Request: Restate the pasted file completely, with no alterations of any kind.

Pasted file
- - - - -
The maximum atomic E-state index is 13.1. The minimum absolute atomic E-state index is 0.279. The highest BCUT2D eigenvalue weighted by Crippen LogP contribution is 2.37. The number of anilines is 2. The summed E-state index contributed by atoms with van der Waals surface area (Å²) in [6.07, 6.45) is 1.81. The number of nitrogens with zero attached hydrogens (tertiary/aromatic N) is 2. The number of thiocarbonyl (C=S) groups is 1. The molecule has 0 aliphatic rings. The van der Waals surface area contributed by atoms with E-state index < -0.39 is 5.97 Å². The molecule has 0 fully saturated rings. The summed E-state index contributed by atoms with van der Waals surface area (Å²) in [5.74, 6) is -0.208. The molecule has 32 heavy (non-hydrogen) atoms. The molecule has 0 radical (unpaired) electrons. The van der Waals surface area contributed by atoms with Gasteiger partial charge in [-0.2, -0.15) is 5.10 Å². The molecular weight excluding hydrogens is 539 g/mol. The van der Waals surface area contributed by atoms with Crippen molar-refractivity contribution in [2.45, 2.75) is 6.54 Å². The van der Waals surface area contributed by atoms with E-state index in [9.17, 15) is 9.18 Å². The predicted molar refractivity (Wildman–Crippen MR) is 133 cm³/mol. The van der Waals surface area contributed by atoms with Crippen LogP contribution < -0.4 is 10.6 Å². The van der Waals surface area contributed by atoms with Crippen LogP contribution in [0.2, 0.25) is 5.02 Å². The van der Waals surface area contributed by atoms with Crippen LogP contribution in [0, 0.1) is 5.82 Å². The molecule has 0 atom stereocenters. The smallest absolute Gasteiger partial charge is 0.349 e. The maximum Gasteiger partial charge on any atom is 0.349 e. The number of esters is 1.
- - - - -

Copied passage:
The maximum atomic E-state index is 13.1. The minimum absolute atomic E-state index is 0.279. The highest BCUT2D eigenvalue weighted by Crippen LogP contribution is 2.37. The number of anilines is 2. The summed E-state index contributed by atoms with van der Waals surface area (Å²) in [6.07, 6.45) is 1.81. The number of nitrogens with zero attached hydrogens (tertiary/aromatic N) is 2. The number of thiocarbonyl (C=S) groups is 1. The molecule has 0 aliphatic rings. The van der Waals surface area contributed by atoms with E-state index < -0.39 is 5.97 Å². The molecule has 0 fully saturated rings. The summed E-state index contributed by atoms with van der Waals surface area (Å²) in [5.74, 6) is -0.208. The molecule has 32 heavy (non-hydrogen) atoms. The molecule has 0 radical (unpaired) electrons. The van der Waals surface area contributed by atoms with Gasteiger partial charge in [-0.2, -0.15) is 5.10 Å². The molecular weight excluding hydrogens is 539 g/mol. The van der Waals surface area contributed by atoms with Crippen molar-refractivity contribution in [2.45, 2.75) is 6.54 Å². The van der Waals surface area contributed by atoms with E-state index in [9.17, 15) is 9.18 Å². The predicted molar refractivity (Wildman–Crippen MR) is 133 cm³/mol. The van der Waals surface area contributed by atoms with Crippen LogP contribution < -0.4 is 10.6 Å². The van der Waals surface area contributed by atoms with Crippen LogP contribution in [0.2, 0.25) is 5.02 Å². The van der Waals surface area contributed by atoms with Crippen LogP contribution in [0, 0.1) is 5.82 Å². The molecule has 0 atom stereocenters. The smallest absolute Gasteiger partial charge is 0.349 e. The maximum Gasteiger partial charge on any atom is 0.349 e. The number of esters is 1.